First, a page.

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Old April 3rd, 2003, 04:32 PM   #1
Tim
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Monitoring motor current

Motor control advice,
I've been programming a transfer system that transfers parts from one station to the next. The FWD and REV travel is controlled by a motor.
The problem I'm having is that sometimes a part will fall off the transfer and the transfer will smash or wedge the part against something as its transferring and causes damage. There are other situations that occur that also causes the transfer to smash a part into something. I know this is not a lot of information, but I have ruled out that I cannot do any more programming or sensor installations to keep this from happening.

This motor is controlled by a Mitsubishi E500 Frequency drive. There is a setting in the parameters that allows me to set up the output current monitor. This setting is for allowable output current from the VFD and how much time it can run above the set current before the VFD will shut down. I thought great, I can set this up so if the transfer runs into something the motor will draw more current, thus shutting down the VFD before any major damage. BTW, the transfer runs at a low speed. I thought I could set the allowable output current from the VFD just a little above what the motor was running at in normal operation. The problem is that when the transfer goes back to home position it hits a slow down limit switch, which slows down the transfer, so it doesn't overrun the home position limit switch. When it hits the slow down LS the VFD outputs a lower frequency. The motor at this point draws almost double the normal operating speed current. This is obviously a problem in the way I sat up the parameter. The VFD shuts down when it hits the slow down LS.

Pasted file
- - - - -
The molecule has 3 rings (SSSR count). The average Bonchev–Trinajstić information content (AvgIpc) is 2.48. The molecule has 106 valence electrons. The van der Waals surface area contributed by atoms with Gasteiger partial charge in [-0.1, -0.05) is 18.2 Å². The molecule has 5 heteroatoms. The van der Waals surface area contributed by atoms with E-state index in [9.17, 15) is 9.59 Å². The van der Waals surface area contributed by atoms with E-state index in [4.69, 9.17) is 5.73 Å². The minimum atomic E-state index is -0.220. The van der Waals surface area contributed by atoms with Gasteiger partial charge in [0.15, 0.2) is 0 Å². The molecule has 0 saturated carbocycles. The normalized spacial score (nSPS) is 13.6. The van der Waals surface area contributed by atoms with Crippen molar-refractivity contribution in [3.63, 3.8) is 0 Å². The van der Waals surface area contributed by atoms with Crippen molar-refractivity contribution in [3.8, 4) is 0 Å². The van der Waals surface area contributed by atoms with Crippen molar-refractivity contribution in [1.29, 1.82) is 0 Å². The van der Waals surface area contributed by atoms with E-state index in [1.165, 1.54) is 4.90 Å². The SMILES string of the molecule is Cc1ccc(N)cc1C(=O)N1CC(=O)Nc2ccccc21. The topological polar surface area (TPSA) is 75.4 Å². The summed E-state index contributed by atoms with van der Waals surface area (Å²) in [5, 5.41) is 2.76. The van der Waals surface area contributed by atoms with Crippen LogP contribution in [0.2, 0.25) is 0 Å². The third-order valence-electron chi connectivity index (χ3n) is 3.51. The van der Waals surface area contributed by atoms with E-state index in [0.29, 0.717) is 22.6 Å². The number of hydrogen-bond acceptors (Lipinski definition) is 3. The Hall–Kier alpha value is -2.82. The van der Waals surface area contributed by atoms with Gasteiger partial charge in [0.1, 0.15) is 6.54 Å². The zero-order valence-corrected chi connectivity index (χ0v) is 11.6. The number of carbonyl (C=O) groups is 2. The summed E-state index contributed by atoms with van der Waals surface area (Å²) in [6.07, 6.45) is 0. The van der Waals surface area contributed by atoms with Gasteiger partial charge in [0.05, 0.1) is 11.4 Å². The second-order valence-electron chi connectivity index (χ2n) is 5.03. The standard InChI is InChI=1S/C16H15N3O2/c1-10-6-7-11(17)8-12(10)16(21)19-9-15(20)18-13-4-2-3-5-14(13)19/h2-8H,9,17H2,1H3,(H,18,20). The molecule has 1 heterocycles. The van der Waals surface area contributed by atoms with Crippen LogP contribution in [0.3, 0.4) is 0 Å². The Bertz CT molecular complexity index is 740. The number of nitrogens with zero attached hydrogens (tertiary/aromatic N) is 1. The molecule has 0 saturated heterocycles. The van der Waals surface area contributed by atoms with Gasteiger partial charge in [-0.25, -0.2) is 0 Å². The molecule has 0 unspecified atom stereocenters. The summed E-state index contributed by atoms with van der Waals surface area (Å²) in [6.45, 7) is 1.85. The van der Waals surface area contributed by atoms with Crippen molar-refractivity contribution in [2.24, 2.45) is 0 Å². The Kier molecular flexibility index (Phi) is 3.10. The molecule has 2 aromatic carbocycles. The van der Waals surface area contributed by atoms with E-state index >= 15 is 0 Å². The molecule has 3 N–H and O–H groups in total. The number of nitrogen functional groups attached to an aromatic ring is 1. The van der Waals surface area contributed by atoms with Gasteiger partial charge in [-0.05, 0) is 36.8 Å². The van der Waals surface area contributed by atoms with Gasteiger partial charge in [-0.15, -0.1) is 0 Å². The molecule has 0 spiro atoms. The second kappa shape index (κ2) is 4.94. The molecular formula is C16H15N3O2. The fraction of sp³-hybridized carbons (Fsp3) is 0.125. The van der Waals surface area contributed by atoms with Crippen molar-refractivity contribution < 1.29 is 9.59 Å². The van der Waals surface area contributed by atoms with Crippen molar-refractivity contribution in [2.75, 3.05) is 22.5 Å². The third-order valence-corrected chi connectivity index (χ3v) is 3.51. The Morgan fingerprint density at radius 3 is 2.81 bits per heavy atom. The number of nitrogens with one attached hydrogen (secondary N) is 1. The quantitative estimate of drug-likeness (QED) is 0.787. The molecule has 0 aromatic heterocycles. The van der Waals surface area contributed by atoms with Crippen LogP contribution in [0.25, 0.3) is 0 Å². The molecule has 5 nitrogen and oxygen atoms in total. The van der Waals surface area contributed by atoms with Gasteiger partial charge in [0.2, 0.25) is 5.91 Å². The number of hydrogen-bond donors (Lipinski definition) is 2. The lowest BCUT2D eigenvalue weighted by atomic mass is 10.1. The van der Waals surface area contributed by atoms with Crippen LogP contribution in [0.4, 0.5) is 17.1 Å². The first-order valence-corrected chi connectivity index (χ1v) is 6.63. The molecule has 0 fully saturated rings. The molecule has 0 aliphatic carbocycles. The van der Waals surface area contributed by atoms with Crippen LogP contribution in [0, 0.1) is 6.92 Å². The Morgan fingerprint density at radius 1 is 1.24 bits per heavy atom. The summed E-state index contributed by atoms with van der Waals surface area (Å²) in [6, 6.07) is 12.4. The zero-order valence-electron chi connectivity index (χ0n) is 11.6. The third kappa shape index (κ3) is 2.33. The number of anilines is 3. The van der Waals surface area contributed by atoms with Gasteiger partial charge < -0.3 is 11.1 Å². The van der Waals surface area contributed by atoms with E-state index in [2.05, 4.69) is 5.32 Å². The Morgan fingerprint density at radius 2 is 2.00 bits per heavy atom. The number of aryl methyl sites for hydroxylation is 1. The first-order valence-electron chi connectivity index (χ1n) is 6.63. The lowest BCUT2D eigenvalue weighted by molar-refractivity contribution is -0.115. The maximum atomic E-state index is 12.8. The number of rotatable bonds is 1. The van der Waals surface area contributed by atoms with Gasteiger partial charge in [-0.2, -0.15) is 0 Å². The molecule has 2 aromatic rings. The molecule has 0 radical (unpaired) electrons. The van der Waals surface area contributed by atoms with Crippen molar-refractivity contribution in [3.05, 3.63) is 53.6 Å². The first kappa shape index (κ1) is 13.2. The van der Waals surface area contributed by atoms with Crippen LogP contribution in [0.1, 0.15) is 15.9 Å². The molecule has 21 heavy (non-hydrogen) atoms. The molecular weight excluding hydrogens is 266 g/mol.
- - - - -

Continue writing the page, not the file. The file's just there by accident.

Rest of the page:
Is there something out there that will allow me to monitor the motor current at predetermined times of your choice? Basically in my situation, I don't really need to monitor the motor at the point where itís slowing down to reach home. This is a short distance and I don't think I need to worry about this point in the transfer process. What I do need to monitor is the danger areas of the transfer process. I'm looking for something that I can give an output from the PLC or through a relay to tell the monitoring device when I want it to monitor the motor current draw. Like I said this transfer moves slow, so I think I can stop it before something gets broke. This equipment is brand new and I already have had to replace six $700.00 SMC cylinders. Not to mention the countless hours of programming to help combat this problem.